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Over 125 Killed After Torrential Rain Causes Landslides In Maharashtra, India



At least 125 people have died in India from landslides and accidents caused by torrential monsoon rain.

Rescue teams in struggled through thick sludge and debris on Saturday to reach dozens of submerged homes, as Maharashtra state is being hit by the heaviest rain in July in four decades, experts say.

Construction workers wade along a waterlogged street following a heavy monsoon rainfall in Mumbai on July 16, 2021. (Photo by INDRANIL MUKHERJEE / AFP) (Photo by INDRANIL MUKHERJEE/AFP via Getty Images)

The Raigad and Ratnagiri region were hit by four landslides claiming 54 lives. Up to 1,000 more people became trapped on top of buildings and vehicles by the flood waters.

Downpours lasting several days have severely affected the lives of hundreds of thousands, while major rivers are in danger of bursting their banks.

In Taliye, about 180 km (110 miles) southeast of the financial capital of Mumbai, the death toll rose to 42 with the recovery of four more bodies after landslides flattened most homes in the village, a senior Maharashtra government official said.

Reuters photographer Danish Siddiqui, right, takes photographs while helping a flood-affected woman who is being evacuated from the upper reaches of Govindghat, India, Sunday, June 23, 2013. Afghan government forces battled Friday to retake a border crossing with Pakistan from Taliban insurgents, and the Reuters news agency said one of its photographers was killed in the area. Reuters said Pulitzer Prize-winning photographer Siddiqui, who was embedded with the Afghan special forces, was killed Friday, July 16, 2021, as the commando unit sought to recapture Spin Boldak. (AP Photo/Rafiq Maqbool)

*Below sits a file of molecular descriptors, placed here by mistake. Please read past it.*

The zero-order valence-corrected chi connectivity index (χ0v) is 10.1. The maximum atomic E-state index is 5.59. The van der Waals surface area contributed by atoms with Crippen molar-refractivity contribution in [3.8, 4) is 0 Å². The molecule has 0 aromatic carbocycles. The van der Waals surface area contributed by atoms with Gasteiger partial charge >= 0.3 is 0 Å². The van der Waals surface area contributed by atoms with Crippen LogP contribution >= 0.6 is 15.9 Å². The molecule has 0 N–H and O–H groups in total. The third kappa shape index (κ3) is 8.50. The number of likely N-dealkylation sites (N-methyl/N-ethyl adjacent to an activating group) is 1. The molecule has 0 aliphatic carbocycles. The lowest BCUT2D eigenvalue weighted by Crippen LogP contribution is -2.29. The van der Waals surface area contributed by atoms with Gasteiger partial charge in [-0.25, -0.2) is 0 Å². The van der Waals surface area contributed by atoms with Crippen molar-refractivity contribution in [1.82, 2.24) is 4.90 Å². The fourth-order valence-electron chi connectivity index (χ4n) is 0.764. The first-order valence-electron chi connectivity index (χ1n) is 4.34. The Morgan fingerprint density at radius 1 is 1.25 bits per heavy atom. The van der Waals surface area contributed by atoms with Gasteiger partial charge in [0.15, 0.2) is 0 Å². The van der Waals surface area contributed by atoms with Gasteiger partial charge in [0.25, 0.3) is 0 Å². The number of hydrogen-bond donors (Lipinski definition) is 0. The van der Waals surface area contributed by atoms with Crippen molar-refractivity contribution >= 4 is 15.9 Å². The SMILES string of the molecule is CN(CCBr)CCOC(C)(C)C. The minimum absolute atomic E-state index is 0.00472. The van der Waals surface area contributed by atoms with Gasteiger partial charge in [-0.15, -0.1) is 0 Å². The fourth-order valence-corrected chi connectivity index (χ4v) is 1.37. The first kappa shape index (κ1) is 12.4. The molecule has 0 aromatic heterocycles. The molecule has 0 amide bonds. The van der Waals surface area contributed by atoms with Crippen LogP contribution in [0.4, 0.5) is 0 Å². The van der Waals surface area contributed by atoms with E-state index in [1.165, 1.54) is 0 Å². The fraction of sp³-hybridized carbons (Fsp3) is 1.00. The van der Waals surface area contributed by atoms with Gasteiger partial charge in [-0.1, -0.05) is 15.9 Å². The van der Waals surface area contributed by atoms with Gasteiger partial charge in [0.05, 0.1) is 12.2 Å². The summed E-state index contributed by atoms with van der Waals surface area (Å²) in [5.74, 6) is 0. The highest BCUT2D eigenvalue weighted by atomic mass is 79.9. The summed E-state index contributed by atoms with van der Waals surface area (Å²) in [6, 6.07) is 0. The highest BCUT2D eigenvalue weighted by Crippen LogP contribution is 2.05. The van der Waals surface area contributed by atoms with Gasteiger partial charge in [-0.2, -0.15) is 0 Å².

“About 40 people are still trapped. The possibility of rescuing them alive is thin as they’ve been trapped in mud for more than 36 hours,” said the official, who declined to be identified as he is not authorised to talk to the media.

Harsh weather has hit several parts of the world in recent weeks, with floods in China and Western Europe and heat waves in North America, raising new fears about the impact of climate change.

Parts of India’s west coast have received up to 594 mm (23 inches) of rain, forcing authorities to move people out of vulnerable areas as they released water from dams about to overflow.

The hill station of Mahabaleshwar recorded its highest ever rainfall – 60 cm in 24 hours.

“Around 90,000 people were rescued from flood affected areas,” the Maharashtra government said in a statement, as authorities released water from overflowing dams.

Thousands of trucks were stuck for more than 24 hours on a highway linking Mumbai with the southern technology hub of Bengaluru, with the road submerged in some places.

Prime Minister Narendra Modi said he was in anguish over the loss of lives.

“The situation in Maharashtra due to heavy rains is being closely monitored and assistance is being provided to the affected,” Modi said on Twitter on Friday.

In the southern state of Telangana, heavy rain caused flooding in the state capital of Hyderabad and other low-lying areas.

Indian environmentalists have warned that climate change and indiscriminate construction in fragile coastal regions could lead to more disasters.

“The rain fury that lashed Mahabaleshwar … is a strong warning against any more tampering with the ecologically fragile Western Ghats,” environment economist Devendra Sharma said on Twitter referring to the range of hills along India’s west coast.

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